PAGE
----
Glowing fingerprints to fight crime
An Australian scientist has developed a new crime scene identification technique for fingerprint detection and analysis.
By adding a drop of liquid containing crystals to surfaces, investigators using a UV light are able to see invisible fingerprints "glow" in about 30 seconds.
The strong luminescent effect creates greater contrast between the latent print and surface enabling higher resolution images to be taken for easier and more precise analyses.
The research was published in the Advanced Materials journal today.
CSIRO materials scientist Dr Kang Liang believes that this technique could be used for more challenging evidence where conventional 'dusting' is not appropriate.
"While police and forensics experts use a range of different techniques, sometimes in complex cases evidence needs to be sent off to a lab where heat and vacuum treatment is applied," Dr Liang said.
"Our method reduces these steps, and because it's done on the spot, a digital device could be used at the scene to capture images of the glowing prints to run through the database in real time."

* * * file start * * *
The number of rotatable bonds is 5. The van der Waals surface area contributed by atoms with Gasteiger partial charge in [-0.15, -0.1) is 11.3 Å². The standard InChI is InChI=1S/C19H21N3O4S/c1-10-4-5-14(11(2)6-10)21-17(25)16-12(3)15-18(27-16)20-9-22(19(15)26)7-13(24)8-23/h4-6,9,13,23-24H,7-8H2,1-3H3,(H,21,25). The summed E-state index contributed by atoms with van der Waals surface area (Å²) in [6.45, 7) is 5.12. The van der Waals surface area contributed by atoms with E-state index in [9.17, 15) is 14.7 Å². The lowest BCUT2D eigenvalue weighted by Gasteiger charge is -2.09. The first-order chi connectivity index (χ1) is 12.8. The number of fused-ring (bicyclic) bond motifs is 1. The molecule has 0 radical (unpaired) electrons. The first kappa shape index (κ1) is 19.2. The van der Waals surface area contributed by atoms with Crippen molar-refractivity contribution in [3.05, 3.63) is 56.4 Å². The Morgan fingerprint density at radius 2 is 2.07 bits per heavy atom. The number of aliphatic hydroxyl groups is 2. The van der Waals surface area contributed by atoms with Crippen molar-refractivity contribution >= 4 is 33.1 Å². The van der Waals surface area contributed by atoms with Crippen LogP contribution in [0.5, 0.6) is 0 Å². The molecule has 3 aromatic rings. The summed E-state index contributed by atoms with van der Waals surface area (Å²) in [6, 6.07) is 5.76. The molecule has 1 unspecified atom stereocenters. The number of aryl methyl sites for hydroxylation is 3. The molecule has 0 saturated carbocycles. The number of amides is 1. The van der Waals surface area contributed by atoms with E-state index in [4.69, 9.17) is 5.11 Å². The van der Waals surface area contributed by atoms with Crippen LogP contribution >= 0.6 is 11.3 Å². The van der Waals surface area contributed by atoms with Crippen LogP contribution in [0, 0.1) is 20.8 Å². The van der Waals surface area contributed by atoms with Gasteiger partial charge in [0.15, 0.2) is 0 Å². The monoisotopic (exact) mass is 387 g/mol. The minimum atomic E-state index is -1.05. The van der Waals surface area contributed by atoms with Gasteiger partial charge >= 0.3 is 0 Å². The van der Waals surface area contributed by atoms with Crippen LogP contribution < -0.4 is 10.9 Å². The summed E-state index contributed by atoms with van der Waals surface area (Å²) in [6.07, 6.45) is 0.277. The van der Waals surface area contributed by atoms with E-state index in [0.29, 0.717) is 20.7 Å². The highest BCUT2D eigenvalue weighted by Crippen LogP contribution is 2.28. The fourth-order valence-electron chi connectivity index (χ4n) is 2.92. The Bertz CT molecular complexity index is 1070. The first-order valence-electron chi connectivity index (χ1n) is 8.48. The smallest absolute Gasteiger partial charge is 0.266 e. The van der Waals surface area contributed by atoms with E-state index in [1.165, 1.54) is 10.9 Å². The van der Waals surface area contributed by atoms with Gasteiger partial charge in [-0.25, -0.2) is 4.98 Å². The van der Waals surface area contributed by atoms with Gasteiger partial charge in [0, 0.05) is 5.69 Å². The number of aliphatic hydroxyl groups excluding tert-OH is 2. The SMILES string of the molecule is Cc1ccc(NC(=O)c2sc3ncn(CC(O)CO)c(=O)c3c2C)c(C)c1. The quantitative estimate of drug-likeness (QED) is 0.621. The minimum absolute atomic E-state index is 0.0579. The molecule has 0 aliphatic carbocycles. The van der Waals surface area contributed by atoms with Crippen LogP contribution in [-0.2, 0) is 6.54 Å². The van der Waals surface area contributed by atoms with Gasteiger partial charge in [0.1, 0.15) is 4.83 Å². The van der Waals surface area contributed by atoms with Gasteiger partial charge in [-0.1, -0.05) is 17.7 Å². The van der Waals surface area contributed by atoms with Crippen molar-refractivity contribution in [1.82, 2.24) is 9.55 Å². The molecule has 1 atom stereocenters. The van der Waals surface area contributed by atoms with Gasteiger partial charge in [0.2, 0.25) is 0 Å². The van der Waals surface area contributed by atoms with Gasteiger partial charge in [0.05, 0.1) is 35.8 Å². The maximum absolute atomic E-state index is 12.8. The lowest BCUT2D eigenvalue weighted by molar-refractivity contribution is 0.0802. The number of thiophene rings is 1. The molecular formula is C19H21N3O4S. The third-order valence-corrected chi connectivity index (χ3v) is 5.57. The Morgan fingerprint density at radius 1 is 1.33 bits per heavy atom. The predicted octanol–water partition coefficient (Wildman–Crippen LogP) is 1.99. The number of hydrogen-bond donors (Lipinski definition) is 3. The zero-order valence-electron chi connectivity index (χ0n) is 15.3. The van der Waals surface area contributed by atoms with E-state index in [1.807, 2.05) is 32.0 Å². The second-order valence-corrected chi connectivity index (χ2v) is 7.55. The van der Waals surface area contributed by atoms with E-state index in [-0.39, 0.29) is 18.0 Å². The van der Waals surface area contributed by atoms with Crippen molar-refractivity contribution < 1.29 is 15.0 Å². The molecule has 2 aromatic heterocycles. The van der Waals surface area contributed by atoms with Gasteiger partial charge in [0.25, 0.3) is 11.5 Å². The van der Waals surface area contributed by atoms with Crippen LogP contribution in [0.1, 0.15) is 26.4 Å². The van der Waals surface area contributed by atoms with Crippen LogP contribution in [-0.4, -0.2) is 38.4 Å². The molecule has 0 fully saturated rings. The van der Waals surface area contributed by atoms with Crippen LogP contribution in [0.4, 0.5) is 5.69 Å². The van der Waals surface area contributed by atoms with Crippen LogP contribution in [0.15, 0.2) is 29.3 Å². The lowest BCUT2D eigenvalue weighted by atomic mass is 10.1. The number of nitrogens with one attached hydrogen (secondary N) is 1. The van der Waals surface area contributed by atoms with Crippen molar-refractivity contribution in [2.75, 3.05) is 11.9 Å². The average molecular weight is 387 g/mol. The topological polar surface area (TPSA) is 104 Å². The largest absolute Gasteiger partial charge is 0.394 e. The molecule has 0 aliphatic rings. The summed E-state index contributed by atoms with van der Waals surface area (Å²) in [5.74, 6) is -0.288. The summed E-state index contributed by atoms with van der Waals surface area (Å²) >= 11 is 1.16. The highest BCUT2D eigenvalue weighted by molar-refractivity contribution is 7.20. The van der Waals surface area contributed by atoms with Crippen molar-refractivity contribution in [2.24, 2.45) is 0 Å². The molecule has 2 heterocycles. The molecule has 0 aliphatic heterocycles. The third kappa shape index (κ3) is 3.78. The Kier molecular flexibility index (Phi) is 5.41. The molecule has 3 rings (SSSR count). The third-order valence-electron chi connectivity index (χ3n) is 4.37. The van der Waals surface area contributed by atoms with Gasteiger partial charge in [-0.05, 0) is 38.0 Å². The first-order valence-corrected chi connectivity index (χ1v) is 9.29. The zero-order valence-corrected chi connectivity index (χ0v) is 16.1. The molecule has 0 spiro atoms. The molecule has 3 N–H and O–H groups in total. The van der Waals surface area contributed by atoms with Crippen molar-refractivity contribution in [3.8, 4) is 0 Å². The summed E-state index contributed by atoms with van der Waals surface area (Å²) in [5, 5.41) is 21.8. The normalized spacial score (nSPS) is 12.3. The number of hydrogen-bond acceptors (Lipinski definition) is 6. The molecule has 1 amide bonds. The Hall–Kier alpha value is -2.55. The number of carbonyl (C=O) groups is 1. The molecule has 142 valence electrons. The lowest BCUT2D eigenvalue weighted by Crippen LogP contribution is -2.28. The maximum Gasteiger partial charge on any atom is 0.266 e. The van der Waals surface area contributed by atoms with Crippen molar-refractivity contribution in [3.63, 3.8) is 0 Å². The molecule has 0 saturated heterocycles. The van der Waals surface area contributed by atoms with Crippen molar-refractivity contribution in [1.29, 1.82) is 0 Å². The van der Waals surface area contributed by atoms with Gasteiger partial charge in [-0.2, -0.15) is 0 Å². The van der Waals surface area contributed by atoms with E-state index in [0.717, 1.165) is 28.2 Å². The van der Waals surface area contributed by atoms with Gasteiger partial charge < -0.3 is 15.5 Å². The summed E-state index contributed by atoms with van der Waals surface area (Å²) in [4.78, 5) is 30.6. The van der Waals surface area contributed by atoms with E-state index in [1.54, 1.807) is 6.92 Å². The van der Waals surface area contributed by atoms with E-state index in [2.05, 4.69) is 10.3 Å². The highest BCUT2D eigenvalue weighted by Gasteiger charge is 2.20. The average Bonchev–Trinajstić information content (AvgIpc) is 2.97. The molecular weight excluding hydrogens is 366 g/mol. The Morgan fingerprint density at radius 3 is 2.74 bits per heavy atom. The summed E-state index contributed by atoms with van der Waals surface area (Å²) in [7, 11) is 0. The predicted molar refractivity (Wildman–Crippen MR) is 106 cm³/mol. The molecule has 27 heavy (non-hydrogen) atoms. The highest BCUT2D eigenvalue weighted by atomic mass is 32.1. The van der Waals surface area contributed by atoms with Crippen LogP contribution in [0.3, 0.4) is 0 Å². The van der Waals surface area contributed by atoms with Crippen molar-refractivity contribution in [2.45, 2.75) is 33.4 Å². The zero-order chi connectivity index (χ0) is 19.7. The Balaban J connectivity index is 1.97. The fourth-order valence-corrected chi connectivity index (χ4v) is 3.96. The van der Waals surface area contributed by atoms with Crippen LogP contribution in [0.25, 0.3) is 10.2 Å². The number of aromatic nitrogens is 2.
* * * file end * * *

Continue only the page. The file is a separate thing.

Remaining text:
CSIRO's study shows that tiny crystals rapidly bind to fingerprint residue, including proteins, peptides, fatty acids and salts, creating an ultrathin coating that's an exact replica of the pattern.
"Because it works at a molecular level it's very precise and lowers the risk of damaging the print," Dr Liang said.
CSIRO tested the method on nonporous surfaces including window and wine glass, metal blades and plastic light switches, with successful results.
Fingerprint identification has been used as a key method by law enforcement and forensic experts for over 100 years. Adding CSIRO's method to the mix could save valuable time, costs and enhance investigations.
"When my house was broken into I saw how common practice fingerprinting is for police," Dr Liang said.
"Knowing that dusting has been around for a long time, I was inspired to see how new innovative materials could be applied to create even better results.
MOF crystals have a number of benefits in that they are cheap, react quickly and can emit a bright light. The technique doesn't create any dust or fumes, reducing waste and risk of inhalation.
The method could have other valuable applications including new biomedical devices and drug delivery.
CSIRO is now looking to partner with law enforcement agencies to apply the technique.